The B-52H was chosen as the test platform because of key advantages such as its eight engines, he said. The fuel system can simultaneously isolate, carry and manage both a test fuel and the standard JP-8 fuel.

http://www.edwards.af.mil/news/story.asp?id=123063849


9 posted on 03/27/2010 9:59:58 PM PDT by ErnstStavroBlofeld ("I have learned to use the word "impossible" with the greatest caution."-Dr.Wernher Von Braun)
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To: sonofstrangelove

SOSL...

You’re great at finding all of the techie stuff regarding military weaponry and developments. Been reading your posts for several years.

Wasn’t there an article or two a year or so ago about the USAF building facilities (perhaps on previously closed bases) for producing synthetic fuels and that it would significantly reduce the cost of fuel for aircraft?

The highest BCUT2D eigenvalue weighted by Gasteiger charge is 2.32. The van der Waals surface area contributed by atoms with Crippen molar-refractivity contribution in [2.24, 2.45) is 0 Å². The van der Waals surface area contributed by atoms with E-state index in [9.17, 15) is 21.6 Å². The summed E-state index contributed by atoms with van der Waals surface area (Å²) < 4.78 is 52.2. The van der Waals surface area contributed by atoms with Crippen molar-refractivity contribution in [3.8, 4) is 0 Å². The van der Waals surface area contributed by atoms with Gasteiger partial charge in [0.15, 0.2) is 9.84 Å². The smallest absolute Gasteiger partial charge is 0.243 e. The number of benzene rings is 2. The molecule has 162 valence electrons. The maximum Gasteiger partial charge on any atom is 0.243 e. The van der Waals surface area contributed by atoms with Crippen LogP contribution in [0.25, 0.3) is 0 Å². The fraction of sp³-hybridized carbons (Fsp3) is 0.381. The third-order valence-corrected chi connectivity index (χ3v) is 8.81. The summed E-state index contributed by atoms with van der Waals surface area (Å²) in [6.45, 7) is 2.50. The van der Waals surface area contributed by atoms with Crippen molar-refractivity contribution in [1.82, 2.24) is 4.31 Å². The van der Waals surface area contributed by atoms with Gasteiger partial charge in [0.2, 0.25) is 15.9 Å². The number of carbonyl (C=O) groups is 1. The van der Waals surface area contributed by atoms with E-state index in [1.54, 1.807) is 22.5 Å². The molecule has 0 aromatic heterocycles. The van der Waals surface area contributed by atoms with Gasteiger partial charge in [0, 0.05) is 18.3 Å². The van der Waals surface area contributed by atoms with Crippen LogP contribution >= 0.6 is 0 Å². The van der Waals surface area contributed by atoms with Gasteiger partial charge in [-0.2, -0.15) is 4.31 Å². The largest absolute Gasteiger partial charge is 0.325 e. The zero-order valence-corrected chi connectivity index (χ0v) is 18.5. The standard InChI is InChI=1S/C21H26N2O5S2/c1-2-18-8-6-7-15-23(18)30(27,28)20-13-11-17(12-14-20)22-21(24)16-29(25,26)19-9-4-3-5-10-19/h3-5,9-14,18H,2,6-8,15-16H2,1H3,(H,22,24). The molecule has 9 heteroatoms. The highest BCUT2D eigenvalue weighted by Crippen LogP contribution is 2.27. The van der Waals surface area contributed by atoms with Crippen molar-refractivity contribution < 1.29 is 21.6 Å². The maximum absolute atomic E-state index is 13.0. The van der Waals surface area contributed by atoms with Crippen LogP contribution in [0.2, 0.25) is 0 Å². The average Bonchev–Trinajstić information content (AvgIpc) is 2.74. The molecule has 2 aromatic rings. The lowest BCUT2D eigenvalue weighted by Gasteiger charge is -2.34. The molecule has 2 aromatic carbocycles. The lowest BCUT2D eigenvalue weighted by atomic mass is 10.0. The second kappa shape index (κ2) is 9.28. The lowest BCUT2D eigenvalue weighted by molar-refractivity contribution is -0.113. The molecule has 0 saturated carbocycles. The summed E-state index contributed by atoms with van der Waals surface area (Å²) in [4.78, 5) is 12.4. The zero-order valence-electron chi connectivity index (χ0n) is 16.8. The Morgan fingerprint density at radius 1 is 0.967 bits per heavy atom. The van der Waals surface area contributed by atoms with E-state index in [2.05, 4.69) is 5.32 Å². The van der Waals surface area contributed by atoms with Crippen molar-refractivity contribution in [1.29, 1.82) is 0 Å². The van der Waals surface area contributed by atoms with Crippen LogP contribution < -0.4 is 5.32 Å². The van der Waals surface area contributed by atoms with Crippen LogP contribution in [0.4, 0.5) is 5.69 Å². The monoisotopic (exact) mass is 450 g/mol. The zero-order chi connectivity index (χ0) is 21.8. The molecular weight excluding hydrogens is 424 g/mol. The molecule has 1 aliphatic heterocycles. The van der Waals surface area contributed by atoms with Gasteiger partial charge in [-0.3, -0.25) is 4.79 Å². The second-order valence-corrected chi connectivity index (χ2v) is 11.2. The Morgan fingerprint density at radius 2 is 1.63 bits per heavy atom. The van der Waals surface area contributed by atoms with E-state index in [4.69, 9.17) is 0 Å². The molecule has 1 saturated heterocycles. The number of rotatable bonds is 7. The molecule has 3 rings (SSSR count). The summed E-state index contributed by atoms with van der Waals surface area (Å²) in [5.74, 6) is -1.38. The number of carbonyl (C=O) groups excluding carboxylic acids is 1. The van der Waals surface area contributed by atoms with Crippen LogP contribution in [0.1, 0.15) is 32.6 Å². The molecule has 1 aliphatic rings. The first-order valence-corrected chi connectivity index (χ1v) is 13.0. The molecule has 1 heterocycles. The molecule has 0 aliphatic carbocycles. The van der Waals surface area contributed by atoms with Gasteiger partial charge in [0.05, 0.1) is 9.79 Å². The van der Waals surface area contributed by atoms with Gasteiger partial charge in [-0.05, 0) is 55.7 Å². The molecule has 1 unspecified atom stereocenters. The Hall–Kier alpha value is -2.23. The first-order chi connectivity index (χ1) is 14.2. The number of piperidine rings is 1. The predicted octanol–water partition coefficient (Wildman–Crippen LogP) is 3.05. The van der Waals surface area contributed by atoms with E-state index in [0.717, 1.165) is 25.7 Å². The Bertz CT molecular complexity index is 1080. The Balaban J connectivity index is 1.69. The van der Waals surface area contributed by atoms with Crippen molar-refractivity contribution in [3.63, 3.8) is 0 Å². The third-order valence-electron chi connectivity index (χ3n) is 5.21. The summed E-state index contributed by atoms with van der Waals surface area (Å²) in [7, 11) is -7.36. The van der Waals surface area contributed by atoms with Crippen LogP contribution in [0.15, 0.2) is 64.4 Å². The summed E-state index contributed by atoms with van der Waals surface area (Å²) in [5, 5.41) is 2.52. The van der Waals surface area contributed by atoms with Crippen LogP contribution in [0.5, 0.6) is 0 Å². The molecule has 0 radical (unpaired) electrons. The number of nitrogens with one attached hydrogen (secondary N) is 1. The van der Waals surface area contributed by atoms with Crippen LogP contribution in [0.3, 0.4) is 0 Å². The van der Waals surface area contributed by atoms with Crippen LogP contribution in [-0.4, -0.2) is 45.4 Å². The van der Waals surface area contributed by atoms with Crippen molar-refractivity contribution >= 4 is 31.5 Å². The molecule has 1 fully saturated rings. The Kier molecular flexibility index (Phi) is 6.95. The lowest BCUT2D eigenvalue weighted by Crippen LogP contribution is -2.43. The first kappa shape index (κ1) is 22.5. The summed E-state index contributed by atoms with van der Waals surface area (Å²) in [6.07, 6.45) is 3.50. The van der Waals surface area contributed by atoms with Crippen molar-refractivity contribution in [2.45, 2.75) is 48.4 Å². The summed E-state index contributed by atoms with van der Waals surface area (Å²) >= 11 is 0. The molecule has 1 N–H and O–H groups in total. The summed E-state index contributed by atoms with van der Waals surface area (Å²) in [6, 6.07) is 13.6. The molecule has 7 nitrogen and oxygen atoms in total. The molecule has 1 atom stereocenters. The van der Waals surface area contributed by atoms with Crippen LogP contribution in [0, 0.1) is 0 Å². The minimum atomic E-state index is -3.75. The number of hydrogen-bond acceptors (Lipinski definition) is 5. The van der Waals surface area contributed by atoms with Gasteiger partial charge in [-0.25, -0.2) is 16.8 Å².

Early in the morning here, so I may not have that right, but I remember reading about the start-up of the process.

IMO, it’s folley to use food crops for fuel. Just hurts the overall economy by raising consumer prices due to less supply. Biofuel hasn’t been shown to produce more or equal power outage to carbon based fuels and it costs more per gallon to produce.

The idiots in charge of this movement are like characters from the tale of Alice in Wonderland.


10 posted on 03/28/2010 12:47:07 AM PDT by octex
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To: octex

Syntroleum, a publicly traded US company has produced over 400,000 gallons of diesel and jet fuel from the Fischer–Tropsch process using natural gas and coal at its demonstration plant near Tulsa, Oklahoma. They produce for the USAF.


11 posted on 03/28/2010 3:49:04 PM PDT by ErnstStavroBlofeld ("I have learned to use the word "impossible" with the greatest caution."-Dr.Wernher Von Braun)
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To: octex

Thank You very much Octex. I am gald that there are people out there who like my reading my posts. I hope that you will continue reading them.


12 posted on 03/28/2010 3:51:30 PM PDT by ErnstStavroBlofeld ("I have learned to use the word "impossible" with the greatest caution."-Dr.Wernher Von Braun)